So it's me again.... I got a new tank from my friend but we threw away the paper with the size on it before i got to write it down.. :/ anyway... I but my betta in the tank this morning and he's fine still but my freind keeps telling me that i need all this stuff if I want my betta to survive... All I have is the water, substrate, fish, plant/s... I understand that I need the water conditioner and I am going to get that today, but is everything else necessary (Filter, purifier, e.c.t) ?! and if it is... how long will my betta be OK in the tank without it?
You would need a heater. Betta fish are tropical fish originating from Thailand, Malaysia and Cambodia. 78 is an optimal temperature for them. Anything lower than 76 can leave the fish more susceptible to harmful diseases that are low immune system related and stress related.
It increases the risks of sicknesses within the tank as it lowers the immune system which leaves the Betta open too many stress related diseases or symtoms such as fungal infections, fin rot, body rot, mouth rot, tailbiting, bacterial infections, etc. he will also be more lethargic due to the slower metabolism. Which is caused by low temperatures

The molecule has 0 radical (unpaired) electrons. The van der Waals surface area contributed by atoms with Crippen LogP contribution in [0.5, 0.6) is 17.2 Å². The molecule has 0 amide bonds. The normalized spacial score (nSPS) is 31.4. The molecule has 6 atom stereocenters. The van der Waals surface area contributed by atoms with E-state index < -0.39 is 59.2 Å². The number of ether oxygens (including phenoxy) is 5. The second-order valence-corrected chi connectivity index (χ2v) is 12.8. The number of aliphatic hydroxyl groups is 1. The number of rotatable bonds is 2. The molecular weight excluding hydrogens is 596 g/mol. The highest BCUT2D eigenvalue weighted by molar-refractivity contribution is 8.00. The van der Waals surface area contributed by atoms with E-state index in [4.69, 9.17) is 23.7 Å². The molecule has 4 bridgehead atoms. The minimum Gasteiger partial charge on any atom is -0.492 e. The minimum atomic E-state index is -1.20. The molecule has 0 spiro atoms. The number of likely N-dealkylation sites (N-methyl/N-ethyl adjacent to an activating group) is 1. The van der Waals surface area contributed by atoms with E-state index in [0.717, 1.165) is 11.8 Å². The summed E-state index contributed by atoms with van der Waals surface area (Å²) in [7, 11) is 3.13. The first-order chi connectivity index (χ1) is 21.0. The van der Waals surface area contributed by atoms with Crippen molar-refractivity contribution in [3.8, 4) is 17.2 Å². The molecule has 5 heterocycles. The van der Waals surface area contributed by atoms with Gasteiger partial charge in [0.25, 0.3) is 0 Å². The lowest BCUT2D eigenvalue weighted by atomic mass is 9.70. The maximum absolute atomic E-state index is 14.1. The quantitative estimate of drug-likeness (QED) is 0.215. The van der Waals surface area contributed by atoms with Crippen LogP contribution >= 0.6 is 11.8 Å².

you should really get tap water dechlorinator that removes chlorine chlorimine and heavy metals. Any of those things can poison your fish. The water company changes what they put in the water at different times of the year.
Well I don't know about where you live. It looks like you may not be in the states.... It's not expensive though and a small bottle goes a long way.
I've had Buddha for 4 months in a 2 gallon tank with no conditioner/filter/heater and I can tell that I've had a few scares with him being sick. To be perfectly safe, I'd say that you should invest in a filter and heater as well. Especially for when the winter comes because room temperatures tend to dip. 78% is higher than you think. :)
How big is the tank that you got?
And do you have a picture of the set up? I'm curious.
If you can't remember what size it is, you can take measurements to calculate it, or, if it's an odd shaped tank, take a picture with something like a soda can, bottled water or a crayon next to it, something we can judge size by, and we might be able to tell you about how big it is. Different brands have different looks and some of us are familiar with certain brands.